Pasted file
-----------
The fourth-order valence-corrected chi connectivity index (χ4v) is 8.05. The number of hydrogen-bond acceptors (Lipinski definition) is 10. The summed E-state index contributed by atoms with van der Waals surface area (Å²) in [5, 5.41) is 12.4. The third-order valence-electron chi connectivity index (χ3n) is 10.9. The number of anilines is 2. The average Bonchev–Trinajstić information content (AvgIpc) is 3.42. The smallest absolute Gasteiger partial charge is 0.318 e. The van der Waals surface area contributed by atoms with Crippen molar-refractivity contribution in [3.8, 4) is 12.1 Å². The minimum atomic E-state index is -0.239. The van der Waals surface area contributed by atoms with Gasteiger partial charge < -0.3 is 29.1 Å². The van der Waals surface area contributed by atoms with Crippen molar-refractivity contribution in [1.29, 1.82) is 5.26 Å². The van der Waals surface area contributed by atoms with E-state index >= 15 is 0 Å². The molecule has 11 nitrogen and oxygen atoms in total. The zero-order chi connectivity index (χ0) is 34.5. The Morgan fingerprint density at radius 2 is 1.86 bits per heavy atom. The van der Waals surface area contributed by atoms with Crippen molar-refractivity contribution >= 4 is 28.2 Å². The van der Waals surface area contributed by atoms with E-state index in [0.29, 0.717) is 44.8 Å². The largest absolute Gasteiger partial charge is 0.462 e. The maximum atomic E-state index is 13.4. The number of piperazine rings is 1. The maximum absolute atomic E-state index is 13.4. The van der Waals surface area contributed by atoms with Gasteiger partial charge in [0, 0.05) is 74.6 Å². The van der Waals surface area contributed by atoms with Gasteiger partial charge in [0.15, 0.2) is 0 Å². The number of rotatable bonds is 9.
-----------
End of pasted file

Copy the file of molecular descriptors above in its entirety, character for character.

The fourth-order valence-corrected chi connectivity index (χ4v) is 8.05. The number of hydrogen-bond acceptors (Lipinski definition) is 10. The summed E-state index contributed by atoms with van der Waals surface area (Å²) in [5, 5.41) is 12.4. The third-order valence-electron chi connectivity index (χ3n) is 10.9. The number of anilines is 2. The average Bonchev–Trinajstić information content (AvgIpc) is 3.42. The smallest absolute Gasteiger partial charge is 0.318 e. The van der Waals surface area contributed by atoms with Crippen molar-refractivity contribution in [3.8, 4) is 12.1 Å². The minimum atomic E-state index is -0.239. The van der Waals surface area contributed by atoms with Gasteiger partial charge < -0.3 is 29.1 Å². The van der Waals surface area contributed by atoms with Crippen molar-refractivity contribution in [1.29, 1.82) is 5.26 Å². The van der Waals surface area contributed by atoms with E-state index >= 15 is 0 Å². The molecule has 11 nitrogen and oxygen atoms in total. The zero-order chi connectivity index (χ0) is 34.5. The Morgan fingerprint density at radius 2 is 1.86 bits per heavy atom. The van der Waals surface area contributed by atoms with Crippen molar-refractivity contribution >= 4 is 28.2 Å². The van der Waals surface area contributed by atoms with E-state index in [0.29, 0.717) is 44.8 Å². The largest absolute Gasteiger partial charge is 0.462 e. The maximum atomic E-state index is 13.4. The number of piperazine rings is 1. The maximum absolute atomic E-state index is 13.4. The van der Waals surface area contributed by atoms with Gasteiger partial charge in [0, 0.05) is 74.6 Å². The van der Waals surface area contributed by atoms with Gasteiger partial charge in [0.15, 0.2) is 0 Å². The number of rotatable bonds is 9.